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Queen of Two Nations

ELEANOR OF AQUITAINE and the Four Kings, by Amy Kelly, Harvard University Press, 417 pp., $5.

By Jerome Goodman

With a healthy, partially-exposed bust on the cover, some she-was-torn-between-love-and-duty ads, and a blithe unconcern for facts, "Eleanor of Aquitaine" could have led the best seller lists. As it is, Amy Kelly has written not a historical novel but a scrupulously documented history of the twelfth century. "Eleanor of Aquitaine" is a sober account of a game girl.

The richest marriage prize of the middle ages, Eleanor married two kings and was the mother of two more. Cultured, spirited, and ambitious, she was an amazon on the Second Crusade, a lover at the Court of Poitiers, and a ruler ("by the wrath of God" as she put it) in her old age. Intellectual revolt, crusades, and struggle between church and state, marked the twelfth century, and Eleanor managed to have something to do with all of them. Miss Kelly user her as a "binder" for her history.

When she became dissatisfied with her first husband, Louis VII, ("I thought to have married a king, but I find I have wed a monk"), Eleanor divorced him. Adding the Plantagenet tag to the Capet one she already possessed, she married Henry II of England, twelve years her junior. Her sons were Richard the Lion-Hearted and John Lackland.

In a way, the Capetains and Plantagenets were amateur gangsters; they were land-grabbers and money-grubbers, they ignored the sterling principles of the feudal code, and they were usually in trouble with the Church. "I would sell London," said Richard, "if I could find a purchaser." Richard's atrocities get objective reporting, as do the incidents which have become legend, such as the meeting between Richard and Robin Hood.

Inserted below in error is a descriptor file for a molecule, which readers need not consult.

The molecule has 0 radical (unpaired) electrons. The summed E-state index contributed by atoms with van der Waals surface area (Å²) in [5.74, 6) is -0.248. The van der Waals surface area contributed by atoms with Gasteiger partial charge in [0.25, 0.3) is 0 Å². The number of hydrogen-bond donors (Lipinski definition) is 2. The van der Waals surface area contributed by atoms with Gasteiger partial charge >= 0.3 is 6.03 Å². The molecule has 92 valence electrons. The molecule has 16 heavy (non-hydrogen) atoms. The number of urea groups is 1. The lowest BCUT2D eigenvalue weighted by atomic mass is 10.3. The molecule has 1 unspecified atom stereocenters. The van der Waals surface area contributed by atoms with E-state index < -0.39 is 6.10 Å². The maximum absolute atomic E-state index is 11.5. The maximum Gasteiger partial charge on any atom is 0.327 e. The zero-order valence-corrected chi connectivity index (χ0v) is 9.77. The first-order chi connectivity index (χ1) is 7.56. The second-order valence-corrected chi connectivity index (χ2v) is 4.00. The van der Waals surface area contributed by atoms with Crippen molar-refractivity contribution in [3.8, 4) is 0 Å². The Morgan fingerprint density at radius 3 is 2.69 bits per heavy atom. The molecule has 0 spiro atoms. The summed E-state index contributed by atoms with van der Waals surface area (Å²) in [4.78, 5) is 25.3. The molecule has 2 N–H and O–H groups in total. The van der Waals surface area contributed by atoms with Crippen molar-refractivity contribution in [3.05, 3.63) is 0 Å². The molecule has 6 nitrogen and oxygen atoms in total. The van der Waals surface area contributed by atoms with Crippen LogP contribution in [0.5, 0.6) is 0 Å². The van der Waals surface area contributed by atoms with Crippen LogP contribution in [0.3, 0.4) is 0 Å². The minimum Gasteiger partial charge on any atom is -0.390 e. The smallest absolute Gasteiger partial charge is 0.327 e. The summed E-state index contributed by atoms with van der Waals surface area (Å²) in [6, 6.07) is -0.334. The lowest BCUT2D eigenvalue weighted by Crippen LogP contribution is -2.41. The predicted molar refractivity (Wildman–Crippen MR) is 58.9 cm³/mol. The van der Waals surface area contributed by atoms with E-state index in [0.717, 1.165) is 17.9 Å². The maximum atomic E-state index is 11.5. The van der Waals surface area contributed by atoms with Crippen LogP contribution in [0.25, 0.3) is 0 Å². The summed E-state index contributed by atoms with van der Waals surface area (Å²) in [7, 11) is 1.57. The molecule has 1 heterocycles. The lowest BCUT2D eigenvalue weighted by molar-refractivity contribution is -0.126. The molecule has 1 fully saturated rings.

Fair Rosamond (Henry's well-known paramour), whose famous hardships in a bower have inspired romantic writers for ages, gets only cold glances from the author. The story of the jealous queen's proffer of the dagger and poison bowl is discarded; for Rosamond, "flower of the world," died young in pious retirement. Still, Miss Kelly captures both the glitter and the solidity of the Middle Ages.

"Eleanor of Aquitaine" is really more a story of the Angevin Empire than a biography of Eleanor, for it strays from Eleanor for hundreds of pages to report Henry's consolidations of his vast holdings. For a biography, there is not enough Eleanor; for a history, almost too much.

Those who still harbor a sneaking suspicion that this is a historical novel have only to turn to the 30 pages of notes and bibliography at the back.

In the first modern, complete account of Eleanor, Miss Kelly has presented a sound piece of scholarship in a careful, selective style. It seems to be in a class by itself.

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